Putin's Double Game in Ukraine

The Russian leader is reaching out to his foes with one hand, and striking them with the other.
Maxim Shemetov/Reuters

As fighting intensifies in eastern Ukraine, signs are emerging that Russian President Vladimir Putin has adopted a twin strategy: pledge his willingness to support a negotiated settlement, but continue funneling arms to separatist rebels.

"Putin in the last several weeks has been playing a dual game," said Steven Pifer, a former U.S. ambassador to Ukraine and Brookings Institution senior fellow. "There have been things that suggest that Russia wants to help solve this diplomatically. ... But you’ve continued to see evidence that Russians weapons are flowing into Ukraine."

Three weeks ago, after months of bellicose rhetoric, Putin had Russia's parliament revoke his authority to use Russian military force in Ukraine. Then on Thursday, Putin issued a joint call with German Chancellor Angela Merkel and French President François Hollande for a ceasefire in Ukraine.

The cause of Putin's apparent change in tone is the focus of debate in Washington. Obama administration officials credit American and European sanctions with slowing both Russia's economy and Putin’s efforts to sow chaos in eastern Ukraine. But former U.S. diplomats contend that while two rounds of sanctions have helped, they're not the key factor in blunting Moscow’s designs. The successes of Ukraine's new government and failures of its separatists are the primary cause. "That’s first and foremost because of what the Ukrainians are doing," said Michael McFaul, who until February served as the Obama administration’s ambassador to Moscow and point man on Russia.

Ukrainian President Petro Poroshenko, elected in May, has done a surprisingly good job of turning Ukraine's military into a more effective fighting force. Ukraine has received $20 million in American military aid, as well as intelligence and advice. But it is the new government's vetting of troops, decisiveness, and willingness to take casualties that have given its military an edge.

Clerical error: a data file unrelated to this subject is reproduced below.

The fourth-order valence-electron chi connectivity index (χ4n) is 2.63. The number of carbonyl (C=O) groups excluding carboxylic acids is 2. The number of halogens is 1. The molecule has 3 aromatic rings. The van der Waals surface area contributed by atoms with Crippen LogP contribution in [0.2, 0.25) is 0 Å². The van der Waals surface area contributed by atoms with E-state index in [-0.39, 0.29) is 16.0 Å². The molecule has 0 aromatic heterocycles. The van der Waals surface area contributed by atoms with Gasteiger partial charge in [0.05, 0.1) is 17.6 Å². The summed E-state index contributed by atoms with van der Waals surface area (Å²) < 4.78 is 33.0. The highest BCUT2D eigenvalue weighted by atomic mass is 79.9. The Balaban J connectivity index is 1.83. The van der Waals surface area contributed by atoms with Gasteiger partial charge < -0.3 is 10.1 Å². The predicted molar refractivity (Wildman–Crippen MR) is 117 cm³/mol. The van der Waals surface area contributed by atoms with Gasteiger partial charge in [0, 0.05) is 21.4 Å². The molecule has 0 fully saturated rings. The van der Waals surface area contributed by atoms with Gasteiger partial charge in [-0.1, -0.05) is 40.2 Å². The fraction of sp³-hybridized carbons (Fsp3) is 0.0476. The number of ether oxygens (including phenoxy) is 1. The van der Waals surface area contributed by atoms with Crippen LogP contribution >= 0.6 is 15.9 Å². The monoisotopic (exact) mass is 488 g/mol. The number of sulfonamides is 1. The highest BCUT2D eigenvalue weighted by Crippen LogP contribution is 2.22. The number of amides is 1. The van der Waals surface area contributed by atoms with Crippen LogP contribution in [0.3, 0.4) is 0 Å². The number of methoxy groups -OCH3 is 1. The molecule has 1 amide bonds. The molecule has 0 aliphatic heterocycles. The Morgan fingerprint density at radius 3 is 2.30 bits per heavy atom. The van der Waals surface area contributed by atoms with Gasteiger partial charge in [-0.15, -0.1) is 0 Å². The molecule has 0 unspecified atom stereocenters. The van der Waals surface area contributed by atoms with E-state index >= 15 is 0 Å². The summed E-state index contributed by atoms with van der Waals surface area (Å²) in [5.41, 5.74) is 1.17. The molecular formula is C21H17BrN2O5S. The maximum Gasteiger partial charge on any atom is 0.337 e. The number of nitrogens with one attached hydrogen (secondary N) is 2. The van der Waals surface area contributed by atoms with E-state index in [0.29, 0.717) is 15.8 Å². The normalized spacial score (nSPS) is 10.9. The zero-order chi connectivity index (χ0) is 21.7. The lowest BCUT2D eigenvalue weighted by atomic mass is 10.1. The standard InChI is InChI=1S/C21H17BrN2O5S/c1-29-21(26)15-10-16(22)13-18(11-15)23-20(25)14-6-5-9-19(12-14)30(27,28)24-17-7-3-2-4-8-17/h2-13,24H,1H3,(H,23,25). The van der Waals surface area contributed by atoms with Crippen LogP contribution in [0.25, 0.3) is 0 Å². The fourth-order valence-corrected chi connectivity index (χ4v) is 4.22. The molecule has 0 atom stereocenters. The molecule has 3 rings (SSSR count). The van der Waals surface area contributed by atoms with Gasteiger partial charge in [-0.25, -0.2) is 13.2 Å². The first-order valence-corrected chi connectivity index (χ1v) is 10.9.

At the same time, pro-Russian separatists in eastern Ukraine have done a poor job of generating popular support. Instead of sparking a pro-Russian popular uprising, they have alienated much of the population in eastern Ukraine. "Separatists have worn out their welcome,” Pifer said. "The population is tired of this."

On Monday, Poroshenko accused Russian military officers of fighting alongside separatists. A missile that downed a Ukrainian transport plane carrying eight people near the border was probably fired from Russia, Ukrainian officials said. And on Friday, Ukrainian officials said a Grad missile attack that killed 23 Ukrainian soldiers showed that Russian arms are flowing to rebels as well. Russian officials deny supplying or aiding the rebels.

The situation remains volatile. Poroshenko and Putin could be drawn into a dangerous tit-for-tat cycle as the fighting intensifies. Tensions rose on Sunday when Russian officials threatened Ukraine with "irreversible consequences" after a Russian citizen was killed by a shell fired across the border from Ukraine. Kiev said the accusation that its forces had fired across the border was nonsense and suggested the attack could have been the work of rebels trying to provoke Moscow to intervene on their behalf. The rebels denied they were responsible.

Presented by

David Rohde is an investigative reporter for Reuters and a contributing editor for The Atlantic. A two-time winner of the Pulitzer Prize, he is a former foreign correspondent for The New York Times and The Christian Science Monitor. His latest book, Beyond War: Reimagining American Influence in a New Middle East, was published in 2013. More

He is also the author of Endgame and, with Kristen Mulvihill, A Rope and a Prayer. He lives in New York City.

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